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Fighting Property Taxes in a Whole New Way

 

To Cook County Property Taxpayers:

Each year, Illinois law permits Cook County property taxpayers to challenge taxes they paid during the previous year.  Such cases are referred to as “rate” cases because they challenge the amounts levied by particular government entities (like Cook County and the township, city/village, and/or school districts listed on your property tax bills), which eventually get translated into a “rate,” i.e., the percentage applied to “equalized assessed value” (or “EAV”) to determine the amount of property taxes you pay each year.  Please note that “rate” objections are separate and distinct from any challenge to the assessed value of your property, which you are free to pursue as you typically would even if you also choose to challenge your rate.

Although large commercial properties routinely object to both assessed value and property tax rates, smaller commercial and residential owners frequently challenge only the assessed value. 

In January 2018 Sperling & Slater has filed its first  “rate” case on behalf of a group of Cook County property taxpayers! (There is no cost to you unless you receive a refund, see more below.)  Another will be filed in January 2019.

The cases are filed in the Circuit Court of Cook County, County Division, name Cook County Treasurer Maria Pappas as a defendant, will be defended by the Cook County State’s Attorney’s Office, and will eventually be consolidated with dozens of similar “rate” cases.  We anticipate filing similar “rate” complaints each year.  If you wish to be included in this years’ “rate” case (and thereafter in subsequent “rate” cases), email the information requested below now to Adam Merrill of Sperling and Slater at:

amerrill@sperling-law.com

  • Your name;
  • Address(es) for the Cook County property you own and wish to include in the rate litigation described herein;
  • If possible, the property index numbers (or “PINs”) for your property (although we can look this up for you if the PIN(s) are not readily at your fingertips); and
  • Your phone number.

Responses after January 13, 2018, will be included in subsequent “rate” cases.

FYI, Adam Merrill serves on the all-volunteer board of  New Trier Neighbors.

If you choose to participate in this “rate” case, you are not be responsible for reimbursement of our expenses or for any attorneys’ fees unless and until the objections we assert on your behalf are successful and provide you with some monetary benefit.  In that case, we will deduct your pro rata portion of litigation expenses plus a one-third (1/3) contingent fee from any refund we secure on your behalf and will send you a check for the balance of the refund.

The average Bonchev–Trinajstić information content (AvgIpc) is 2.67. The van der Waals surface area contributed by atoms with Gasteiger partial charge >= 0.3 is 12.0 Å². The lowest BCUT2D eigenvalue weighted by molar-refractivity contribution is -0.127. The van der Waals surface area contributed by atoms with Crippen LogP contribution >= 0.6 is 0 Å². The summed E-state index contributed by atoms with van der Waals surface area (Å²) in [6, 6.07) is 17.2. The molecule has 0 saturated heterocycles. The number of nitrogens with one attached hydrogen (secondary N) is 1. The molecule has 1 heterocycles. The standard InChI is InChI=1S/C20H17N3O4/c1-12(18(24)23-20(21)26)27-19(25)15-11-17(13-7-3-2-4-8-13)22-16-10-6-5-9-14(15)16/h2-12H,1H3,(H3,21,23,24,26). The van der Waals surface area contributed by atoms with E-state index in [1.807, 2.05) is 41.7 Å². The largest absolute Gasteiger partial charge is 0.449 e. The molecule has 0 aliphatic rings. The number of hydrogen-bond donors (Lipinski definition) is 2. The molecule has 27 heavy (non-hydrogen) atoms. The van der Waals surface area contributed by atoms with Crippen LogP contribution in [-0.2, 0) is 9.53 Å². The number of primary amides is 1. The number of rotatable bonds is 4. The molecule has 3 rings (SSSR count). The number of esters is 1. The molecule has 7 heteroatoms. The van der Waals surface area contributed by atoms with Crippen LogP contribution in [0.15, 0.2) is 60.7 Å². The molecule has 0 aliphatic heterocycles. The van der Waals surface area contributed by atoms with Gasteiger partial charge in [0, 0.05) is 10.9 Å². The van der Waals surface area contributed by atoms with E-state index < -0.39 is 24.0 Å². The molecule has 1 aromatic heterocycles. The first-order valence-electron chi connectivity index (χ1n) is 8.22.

We cannot predict with certainty how much, if any, property taxes will be refunded to you as a result of a particular “rate” objection.  What we can say is that refunds will be distributed pro rata (according to assessed value) to all property owners who join in one of the dozens of separate rate lawsuits that get filed each year, and that you have to join the litigation by January 13 of each year in order to eventually receive your share of any refund for property taxes you paid the previous year.

Refunds to smaller residential owners (i.e, those with an assessed value of $50,000 or less) may be no more than a few hundred dollars; refunds to much larger commercial and residential owners (i.e., those with an assessed value of $1,000,000 or more) would be proportionally higher and could run in the thousands of dollars per year.  Critically, no amounts will be refunded to taxpayers who do not join the litigation, and Illinois law specifically prohibits class actions in this area.  (Lawyers refer to this type of case as a “mass action” because each plaintiff has to be in at the beginning of the case, with no opportunity to join later.)

It is important that you understand that Sperling & Slater will NOT be challenging the assessed value of your property, have not advised you (and will not advise you) concerning the assessed value of your property, and urge you to retain separate counsel (if you haven’t already) to regularly challenge the assessed value of your property.  As noted, such challenges to the assessed value are part of a separate and distinct process from “rate” objections, which challenge the levies, rates, and taxes you have paid (or will pay in the future).

Although we will update you concerning the progress of the rate litigation as regularly as circumstances warrant (and will attempt to do so at least annually), this type of litigation is complex and there is a serious backlog of cases.  We understand, for example, that challenges concerning the property taxes paid in 2011 are just beginning to be actively litigated, and that not all of the objections concerning property taxes paid in 2006 have been fully resolved.  Thus, the process can take years (sometimes ten years or more) to fully resolve, particularly if there are any trials and appeals.  We will, of course, endeavor to move the “rate” cases along as expeditiously as possible, but wanted you to be aware of this possibly prolonged time frame.

If you agree to the terms of our retention (including the additional terms set forth below) by providing the information requested in 1.-4. above, we look forward to working on your behalf.

Adam P. Merrill

Sperling & Slater

55 West Monroe, Suite 3200

Chicago, IL 60603

(312)368-5832

amerrill@sperling-law.com